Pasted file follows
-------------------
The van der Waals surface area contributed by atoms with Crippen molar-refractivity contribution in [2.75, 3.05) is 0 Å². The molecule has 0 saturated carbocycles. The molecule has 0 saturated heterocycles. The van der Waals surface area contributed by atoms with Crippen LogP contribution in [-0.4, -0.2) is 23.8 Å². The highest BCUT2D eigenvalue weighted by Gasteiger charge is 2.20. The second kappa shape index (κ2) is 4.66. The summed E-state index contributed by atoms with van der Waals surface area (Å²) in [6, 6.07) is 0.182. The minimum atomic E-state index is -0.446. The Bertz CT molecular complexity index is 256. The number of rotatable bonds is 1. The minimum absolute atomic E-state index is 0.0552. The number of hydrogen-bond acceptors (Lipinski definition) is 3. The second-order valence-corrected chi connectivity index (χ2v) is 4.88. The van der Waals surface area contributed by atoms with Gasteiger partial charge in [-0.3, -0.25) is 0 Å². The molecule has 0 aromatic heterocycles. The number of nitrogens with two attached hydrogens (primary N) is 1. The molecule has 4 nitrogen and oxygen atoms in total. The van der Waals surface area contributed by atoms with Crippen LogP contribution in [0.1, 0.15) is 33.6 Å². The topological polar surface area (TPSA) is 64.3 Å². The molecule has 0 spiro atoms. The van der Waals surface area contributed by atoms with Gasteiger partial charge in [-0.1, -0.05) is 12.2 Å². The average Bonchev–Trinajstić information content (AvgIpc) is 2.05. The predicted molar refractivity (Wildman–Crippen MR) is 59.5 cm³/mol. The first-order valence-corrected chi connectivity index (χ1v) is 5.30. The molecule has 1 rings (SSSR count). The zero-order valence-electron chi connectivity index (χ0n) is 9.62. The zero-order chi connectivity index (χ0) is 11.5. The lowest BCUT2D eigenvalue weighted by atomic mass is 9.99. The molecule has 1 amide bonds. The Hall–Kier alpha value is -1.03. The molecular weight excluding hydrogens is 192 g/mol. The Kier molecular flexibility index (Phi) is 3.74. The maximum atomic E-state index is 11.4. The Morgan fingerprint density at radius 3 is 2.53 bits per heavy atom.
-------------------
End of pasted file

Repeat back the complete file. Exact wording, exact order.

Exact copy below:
The van der Waals surface area contributed by atoms with Crippen molar-refractivity contribution in [2.75, 3.05) is 0 Å². The molecule has 0 saturated carbocycles. The molecule has 0 saturated heterocycles. The van der Waals surface area contributed by atoms with Crippen LogP contribution in [-0.4, -0.2) is 23.8 Å². The highest BCUT2D eigenvalue weighted by Gasteiger charge is 2.20. The second kappa shape index (κ2) is 4.66. The summed E-state index contributed by atoms with van der Waals surface area (Å²) in [6, 6.07) is 0.182. The minimum atomic E-state index is -0.446. The Bertz CT molecular complexity index is 256. The number of rotatable bonds is 1. The minimum absolute atomic E-state index is 0.0552. The number of hydrogen-bond acceptors (Lipinski definition) is 3. The second-order valence-corrected chi connectivity index (χ2v) is 4.88. The van der Waals surface area contributed by atoms with Gasteiger partial charge in [-0.3, -0.25) is 0 Å². The molecule has 0 aromatic heterocycles. The number of nitrogens with two attached hydrogens (primary N) is 1. The molecule has 4 nitrogen and oxygen atoms in total. The van der Waals surface area contributed by atoms with Crippen LogP contribution in [0.1, 0.15) is 33.6 Å². The topological polar surface area (TPSA) is 64.3 Å². The molecule has 0 spiro atoms. The van der Waals surface area contributed by atoms with Gasteiger partial charge in [-0.1, -0.05) is 12.2 Å². The average Bonchev–Trinajstić information content (AvgIpc) is 2.05. The predicted molar refractivity (Wildman–Crippen MR) is 59.5 cm³/mol. The first-order valence-corrected chi connectivity index (χ1v) is 5.30. The molecule has 1 rings (SSSR count). The zero-order valence-electron chi connectivity index (χ0n) is 9.62. The zero-order chi connectivity index (χ0) is 11.5. The lowest BCUT2D eigenvalue weighted by atomic mass is 9.99. The molecule has 1 amide bonds. The Hall–Kier alpha value is -1.03. The molecular weight excluding hydrogens is 192 g/mol. The Kier molecular flexibility index (Phi) is 3.74. The maximum atomic E-state index is 11.4. The Morgan fingerprint density at radius 3 is 2.53 bits per heavy atom.